First encounters between Indigenous Australians and European voyagers, sealers, and missionaries often unfolded on the beach, a contact zone where meaning and misunderstanding sparked from colliding worldviews. This sandy theatre also serves as one of the enduring metaphors of ethnographic history, a discipline that reads through the accounts of European explorers, diarists, and administrators to reconsider historical accounts of the gestures of Indigenous people from within their own cultural frameworks. Europeans blinded by racial preconceptions scribbled reports about the peoples they met, often misinterpreting actions as foolish, threatening, or pointless. Yet from the late twentieth century, historians such as Greg Dening (whose extensive theoretical work positioned the beach as the great physical and mental horizon of contact history) began combing through accounts of these tense meetings to reach for the other side of the story.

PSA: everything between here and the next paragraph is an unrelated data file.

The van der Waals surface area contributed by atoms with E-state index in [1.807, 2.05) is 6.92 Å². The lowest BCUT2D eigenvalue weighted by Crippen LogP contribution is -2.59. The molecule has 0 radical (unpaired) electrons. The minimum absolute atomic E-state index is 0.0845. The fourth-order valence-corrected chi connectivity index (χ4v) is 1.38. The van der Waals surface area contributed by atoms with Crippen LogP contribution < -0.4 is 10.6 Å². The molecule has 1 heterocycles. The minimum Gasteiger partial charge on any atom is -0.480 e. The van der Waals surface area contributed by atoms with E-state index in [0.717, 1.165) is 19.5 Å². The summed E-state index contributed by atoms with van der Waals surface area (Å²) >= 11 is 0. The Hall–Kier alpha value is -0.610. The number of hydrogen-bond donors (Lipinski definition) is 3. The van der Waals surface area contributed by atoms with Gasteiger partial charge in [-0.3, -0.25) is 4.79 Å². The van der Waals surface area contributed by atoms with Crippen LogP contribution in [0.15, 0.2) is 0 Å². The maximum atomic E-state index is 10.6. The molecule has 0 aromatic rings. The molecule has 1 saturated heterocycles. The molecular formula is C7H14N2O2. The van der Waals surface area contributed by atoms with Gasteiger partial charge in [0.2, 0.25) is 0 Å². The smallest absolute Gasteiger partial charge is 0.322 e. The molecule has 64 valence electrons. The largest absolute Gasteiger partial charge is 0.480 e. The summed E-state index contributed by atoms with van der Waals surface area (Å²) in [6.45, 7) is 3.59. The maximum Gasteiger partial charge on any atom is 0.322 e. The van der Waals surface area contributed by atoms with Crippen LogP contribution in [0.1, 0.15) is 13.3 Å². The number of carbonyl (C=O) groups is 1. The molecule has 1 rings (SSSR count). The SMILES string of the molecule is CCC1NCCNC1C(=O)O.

- Indigenous Studies
- Gillian Dooley
- Danielle Clode
- Alexandra Roginski
- Wakefield Press
- Non Fiction
- Australian History
- VIC contributor
Alexandra Roginski is a research fellow with the Alfred Deakin Institute for Citizenship and Globalisation, Deakin University, and an associate of the Centre for Environmental History (ANU). Her work spans history, science, and technology studies, and museum studies. She is the author of The Hanged Man and the Body Thief: Finding lives in a museum mystery (Monash University Publishing, 2015).
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